The DFL’s top priority hit the House Floor Thursday.
And after a little less than four hours of debate, HF1, was passed 69-65 and is headed to the Senate.
Referred to as the “Protect Reproductive Options Act,” the bill would further establish in state law the fundamental right for an individual to make decisions on their own reproductive health.
“I know that not every positive pregnancy test is a celebration and not every ultrasound appointment ends with good news. And I, as a politician, have no business making that decision for someone else,” said Rep. Carlie Kotyza-Witthuhn (DFL-Eden Prairie), the bill sponsor.
Beyond abortion, the proposed legislation seeks to protect sterilization, family planning, preconception and maternity care, fertility services and counseling related to reproductive health care.
Furthermore, the bill would bar local governments from imposing any restrictive regulations.
After Roe v. Wade was overturned by the U.S. Supreme Court, DFLers campaigned heavily on wanting to codify the right to an abortion.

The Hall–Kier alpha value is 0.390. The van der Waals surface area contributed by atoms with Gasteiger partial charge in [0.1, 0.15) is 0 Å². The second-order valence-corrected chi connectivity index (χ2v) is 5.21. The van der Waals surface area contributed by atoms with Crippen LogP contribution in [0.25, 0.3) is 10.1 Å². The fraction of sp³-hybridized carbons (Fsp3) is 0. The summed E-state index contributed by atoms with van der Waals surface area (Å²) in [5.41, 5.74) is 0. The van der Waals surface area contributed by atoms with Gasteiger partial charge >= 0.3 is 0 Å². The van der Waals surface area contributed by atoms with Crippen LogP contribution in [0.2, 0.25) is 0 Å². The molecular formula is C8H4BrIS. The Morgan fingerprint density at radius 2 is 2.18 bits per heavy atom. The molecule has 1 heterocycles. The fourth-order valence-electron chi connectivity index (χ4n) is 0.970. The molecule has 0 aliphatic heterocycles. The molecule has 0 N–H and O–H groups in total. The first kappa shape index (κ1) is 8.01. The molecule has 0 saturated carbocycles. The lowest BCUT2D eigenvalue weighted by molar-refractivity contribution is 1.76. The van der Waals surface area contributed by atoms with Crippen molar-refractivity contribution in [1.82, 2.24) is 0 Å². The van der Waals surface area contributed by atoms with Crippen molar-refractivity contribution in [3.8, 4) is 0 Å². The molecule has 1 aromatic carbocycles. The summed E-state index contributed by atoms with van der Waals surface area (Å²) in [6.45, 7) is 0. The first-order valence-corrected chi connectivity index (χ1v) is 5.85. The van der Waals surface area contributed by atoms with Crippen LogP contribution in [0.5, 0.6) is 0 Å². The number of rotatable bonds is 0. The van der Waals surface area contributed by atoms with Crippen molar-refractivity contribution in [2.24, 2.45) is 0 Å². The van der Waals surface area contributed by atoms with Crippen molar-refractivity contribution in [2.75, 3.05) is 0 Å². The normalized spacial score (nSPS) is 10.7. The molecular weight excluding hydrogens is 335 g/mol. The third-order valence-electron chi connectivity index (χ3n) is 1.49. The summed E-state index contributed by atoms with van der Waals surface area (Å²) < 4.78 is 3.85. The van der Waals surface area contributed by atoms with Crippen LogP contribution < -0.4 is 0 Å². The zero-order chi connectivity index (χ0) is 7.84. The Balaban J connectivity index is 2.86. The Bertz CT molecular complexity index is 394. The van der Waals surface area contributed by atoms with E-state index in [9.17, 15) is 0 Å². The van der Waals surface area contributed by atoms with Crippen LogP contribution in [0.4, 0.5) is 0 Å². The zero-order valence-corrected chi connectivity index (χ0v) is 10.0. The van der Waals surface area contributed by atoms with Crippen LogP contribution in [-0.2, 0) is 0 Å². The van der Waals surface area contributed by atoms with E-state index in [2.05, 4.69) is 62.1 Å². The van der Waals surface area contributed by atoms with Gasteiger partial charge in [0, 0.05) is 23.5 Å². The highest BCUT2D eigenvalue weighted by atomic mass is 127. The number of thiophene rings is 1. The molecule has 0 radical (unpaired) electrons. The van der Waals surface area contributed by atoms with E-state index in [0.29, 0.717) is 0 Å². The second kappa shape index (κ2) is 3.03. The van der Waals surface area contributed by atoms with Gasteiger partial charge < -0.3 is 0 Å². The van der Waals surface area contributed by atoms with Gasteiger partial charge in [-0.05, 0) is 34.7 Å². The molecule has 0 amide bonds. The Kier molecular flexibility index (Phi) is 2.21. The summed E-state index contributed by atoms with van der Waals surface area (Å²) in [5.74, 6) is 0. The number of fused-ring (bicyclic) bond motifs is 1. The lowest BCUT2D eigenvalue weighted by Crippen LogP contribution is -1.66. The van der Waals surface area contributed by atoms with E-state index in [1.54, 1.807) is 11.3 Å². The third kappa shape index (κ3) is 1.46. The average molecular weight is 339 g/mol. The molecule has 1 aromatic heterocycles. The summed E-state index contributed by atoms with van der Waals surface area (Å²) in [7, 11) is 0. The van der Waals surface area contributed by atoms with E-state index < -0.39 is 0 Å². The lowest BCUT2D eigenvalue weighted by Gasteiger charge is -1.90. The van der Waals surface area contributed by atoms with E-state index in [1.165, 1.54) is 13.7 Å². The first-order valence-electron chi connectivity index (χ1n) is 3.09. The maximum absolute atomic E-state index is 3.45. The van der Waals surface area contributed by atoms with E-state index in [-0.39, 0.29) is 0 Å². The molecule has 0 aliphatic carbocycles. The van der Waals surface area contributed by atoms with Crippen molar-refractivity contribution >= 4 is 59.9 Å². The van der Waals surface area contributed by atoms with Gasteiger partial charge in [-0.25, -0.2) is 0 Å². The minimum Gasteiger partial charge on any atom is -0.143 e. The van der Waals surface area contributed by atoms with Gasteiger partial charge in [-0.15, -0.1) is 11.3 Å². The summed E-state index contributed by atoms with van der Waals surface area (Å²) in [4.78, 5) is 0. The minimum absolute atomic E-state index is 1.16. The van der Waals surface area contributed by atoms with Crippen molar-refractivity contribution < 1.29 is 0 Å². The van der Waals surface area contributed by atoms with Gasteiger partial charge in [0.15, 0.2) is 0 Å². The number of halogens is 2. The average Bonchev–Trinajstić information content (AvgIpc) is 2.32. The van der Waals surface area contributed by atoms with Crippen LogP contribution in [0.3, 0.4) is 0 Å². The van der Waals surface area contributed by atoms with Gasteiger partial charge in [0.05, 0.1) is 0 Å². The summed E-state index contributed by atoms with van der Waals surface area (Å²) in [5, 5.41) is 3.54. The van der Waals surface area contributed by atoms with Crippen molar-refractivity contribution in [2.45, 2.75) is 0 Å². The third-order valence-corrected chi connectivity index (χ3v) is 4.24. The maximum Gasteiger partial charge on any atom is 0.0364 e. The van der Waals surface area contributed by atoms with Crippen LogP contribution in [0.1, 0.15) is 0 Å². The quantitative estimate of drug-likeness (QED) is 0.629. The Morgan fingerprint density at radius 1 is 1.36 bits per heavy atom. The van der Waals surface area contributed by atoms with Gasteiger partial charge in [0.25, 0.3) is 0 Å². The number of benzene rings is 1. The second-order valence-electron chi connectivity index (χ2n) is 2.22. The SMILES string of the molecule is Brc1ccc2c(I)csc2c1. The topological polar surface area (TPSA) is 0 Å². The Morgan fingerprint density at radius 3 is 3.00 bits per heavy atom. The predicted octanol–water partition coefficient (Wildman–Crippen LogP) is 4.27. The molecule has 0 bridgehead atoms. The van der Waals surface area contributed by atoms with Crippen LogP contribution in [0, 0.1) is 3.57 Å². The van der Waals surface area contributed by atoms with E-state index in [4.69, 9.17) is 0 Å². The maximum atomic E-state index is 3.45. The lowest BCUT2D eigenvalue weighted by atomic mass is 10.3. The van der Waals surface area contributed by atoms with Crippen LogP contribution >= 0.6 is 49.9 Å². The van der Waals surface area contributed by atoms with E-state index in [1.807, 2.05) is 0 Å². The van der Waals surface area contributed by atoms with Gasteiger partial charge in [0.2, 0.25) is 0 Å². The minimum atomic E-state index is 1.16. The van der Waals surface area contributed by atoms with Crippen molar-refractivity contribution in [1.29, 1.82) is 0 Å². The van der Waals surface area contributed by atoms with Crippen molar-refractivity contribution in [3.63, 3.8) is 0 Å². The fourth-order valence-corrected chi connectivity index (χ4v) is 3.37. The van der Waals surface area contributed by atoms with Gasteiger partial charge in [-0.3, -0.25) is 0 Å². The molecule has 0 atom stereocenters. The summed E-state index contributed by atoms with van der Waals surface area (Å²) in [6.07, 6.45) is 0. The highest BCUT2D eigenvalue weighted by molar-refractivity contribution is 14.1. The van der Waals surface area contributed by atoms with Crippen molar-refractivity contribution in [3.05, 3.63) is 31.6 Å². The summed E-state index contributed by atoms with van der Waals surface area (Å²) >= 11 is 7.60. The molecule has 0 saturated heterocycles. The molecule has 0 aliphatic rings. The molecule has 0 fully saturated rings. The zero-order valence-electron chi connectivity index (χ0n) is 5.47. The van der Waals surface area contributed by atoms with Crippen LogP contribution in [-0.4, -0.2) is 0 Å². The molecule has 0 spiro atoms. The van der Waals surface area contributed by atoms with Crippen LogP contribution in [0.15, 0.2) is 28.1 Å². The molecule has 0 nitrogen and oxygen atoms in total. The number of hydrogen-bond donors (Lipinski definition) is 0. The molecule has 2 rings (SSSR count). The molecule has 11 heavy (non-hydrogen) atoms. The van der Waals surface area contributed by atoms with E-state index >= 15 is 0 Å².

Abortion is legal in Minnesota due to Doe v. Gomez. In the 1995 case, the Minnesota Supreme Court decided the right to terminate a pregnancy is protected by the right of privacy in the state’s constitution.
“Since the overturning of Roe v. Wade, the United States is a patchwork of abortion access and Minnesota is an island in providing this health care,” Kotyza-Witthuhn said.
Rep. Athena Hollins (DFL-St. Paul) recounted her own abortion while speaking in support of the bill. “It was my decision. It was my body. And it was my future.”
She hid her experience from the world, worried her experiences were not extreme enough to justify her experience but wants to destigmatize abortion.
Republicans mostly voiced strong opposition to the bill.
“This is a very extreme bill, the most extreme abortion bill in the U.S.,” said Rep. Jim Nash (R-Waconia).
Rep. Mary Franson (R-Alexandria) said the bill is about “abortion on demand” and urged legislators to consider the unborn baby when voting.
“It is infanticide. I ask you to allow those babies to have a great start in Minnesota and that great start starts in the womb,” she said.